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Peacebuilding begins in the barrio

A look at how World Food Programme (WFP) activities might be contributing to a more peaceful El Salvador
, World Food Programme

Story by Adam Raney

Driving through El Salvador's lush tropical countryside the lines between safe and no-go zones aren't so clear. At first glance, rural areas appear safer. Cattle roam the fields and kids play out in the open on dirt roads. Also, sensationalistic headlines concentrate on gang violence centered in the capital San Salvador. To be clear, urban El Salvador is extremely violent. Just three years ago San Salvador was labeled the murder capital of the world. But violence touches all parts of the country — rural and urban. In dusty corners along the Dry Corridor and in verdant valleys you meet people who are trying to rebuild lives and livelihoods devastated by violence.

In 2015, the World Food Program partnered with the Municipality of San Salvador to launch a youth training program that used street art to tackle social insecurity and build social cohesion. Photo: WFP/Photo library

El Salvador is a unique case. Twenty-seven years ago, peace accords were signed, ending more than a decade of bloody civil war. The country, though, has been plagued since then by gang violence, making it hard to classify as a post-conflict society. Despite three years of falling murder rates there are still more than 50 homicides a year for every 100,000 people. Fueled by gangs, the violence can often seem unstoppable.

We have followed researchers from the World Food Programme (WFP) and the Stockholm International Peace Research Institute (SIPRI) to El Salvador to see if WFP's work is contributing to peace in the tiny but densely populated Central American country of 6.3 million people.

‘'There is a vicious cycle of violence here,'' WFP Programme Officer Francesca De Ceglie tells us. ‘'Particularly for the most vulnerable people living in marginalized communities — whether urban or rural — it is very hard to get out.''

One such person struggling to break the cycle is Maria Haydee Villanueva Alejo.

Many vulnerable Salvadoreans are trapped in a vicious cycle of violence, which they struggle to break out of. Photo: WFP/Rodrigo Galdos

She had to keep food on the table and bills paid during his absence. It was a devastating experience and one she still finds difficult to discuss. Years later she is trying to find some sort of peace and move forward. As part of a WFP programme she receives around US$ 80 a month in cash assistance that she uses to buy basics and purchase hens and turkeys that she raises and sells as part of a small poultry business out of her house.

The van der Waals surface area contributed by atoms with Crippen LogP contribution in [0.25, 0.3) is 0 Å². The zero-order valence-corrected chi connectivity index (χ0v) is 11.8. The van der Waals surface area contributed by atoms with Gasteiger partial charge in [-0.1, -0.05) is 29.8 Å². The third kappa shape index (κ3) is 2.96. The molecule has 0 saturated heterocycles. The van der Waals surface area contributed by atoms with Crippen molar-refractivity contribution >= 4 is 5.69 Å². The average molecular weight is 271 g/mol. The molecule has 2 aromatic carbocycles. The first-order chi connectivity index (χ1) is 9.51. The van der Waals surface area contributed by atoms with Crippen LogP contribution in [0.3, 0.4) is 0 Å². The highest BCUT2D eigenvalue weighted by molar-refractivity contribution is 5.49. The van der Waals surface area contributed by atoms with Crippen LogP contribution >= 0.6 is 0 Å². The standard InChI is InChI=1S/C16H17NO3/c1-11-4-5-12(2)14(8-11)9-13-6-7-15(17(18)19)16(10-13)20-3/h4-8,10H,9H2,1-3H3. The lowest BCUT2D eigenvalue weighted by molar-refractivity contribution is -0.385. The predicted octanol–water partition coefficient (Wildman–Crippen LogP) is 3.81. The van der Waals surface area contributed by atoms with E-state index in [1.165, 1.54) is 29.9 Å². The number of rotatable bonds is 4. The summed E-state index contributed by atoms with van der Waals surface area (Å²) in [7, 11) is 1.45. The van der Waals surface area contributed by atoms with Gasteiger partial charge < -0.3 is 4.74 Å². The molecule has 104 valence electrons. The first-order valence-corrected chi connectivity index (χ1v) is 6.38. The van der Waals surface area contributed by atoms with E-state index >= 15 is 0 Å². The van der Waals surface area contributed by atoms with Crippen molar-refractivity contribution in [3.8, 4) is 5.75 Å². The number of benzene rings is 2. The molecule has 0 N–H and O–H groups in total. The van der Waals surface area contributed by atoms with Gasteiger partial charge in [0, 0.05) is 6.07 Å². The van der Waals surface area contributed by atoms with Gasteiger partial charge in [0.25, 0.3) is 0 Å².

Along with the assistance comes counseling, which she sees as just as important.

‘'The money WFP provides is for food, but the counseling helps us feel better. It helps us unburden ourselves,'' she says.

Back in San Salvador, we follow De Ceglie and her counterpart from SIPRI, researcher Caroline Delgado. They are walking through a vibrant neighbourhood splashed with color and inspirational scenes. Exterior walls on homes are covered with murals. They're painted by participants in ConectArte, a WFP co-sponsored programme, that offers cash assistance and artistic training to youth. One mural of a hummingbird reads in Spanish, ‘'There is no change without dreams, just like there are no dreams without hope.'' Many of the artworks remark on the need for education, environmentalism and peace, themes the artists apparently hope will come to life in El Salvador.

Leading the tour is 22-year-old artist Mario Guerrero. He describes how youth participate in the design and direction of the project. "This contributes to building a culture of peace," he says. "This programme is empowering and helps create leaders at the community level.''

Another WFP co-sponsored programme in the capital looks to harness the energy of Salvadoran youth. Gastromotiva provides six months of culinary training to young people looking to launch careers in food service. It is particularly attractive to returnees. Every year thousands of young Salvadorans arrive back in the country after being deported from the U.S. or other countries. Most speak better English than Spanish and find integrating into life difficult. Jobs are hard to come by. The programme is a rare opportunity for youth frustrated by the violence and lack of opportunities.

WFP's Gastromotiva programme trains young Salvadorans in culinary and life skills to provide them with better work opportunities and alternatives to migration. Photo: WFP/Photo library

Looking around the table at these excited and upbeat youth, it was easy to forget that they were the exception. Most young Salvadorans feel trapped in an endless cycle of violence and poverty. But it also brought back to mind a phrase SIPRI researcher Caroline Delgado said during one of the tours, ‘'Peacebuilding takes place at the local level.''

Despite the uphill battle ahead of them, the local youth we met are still giving peace a fighting chance.

Read about WFP/SIPRI's mission to Iraq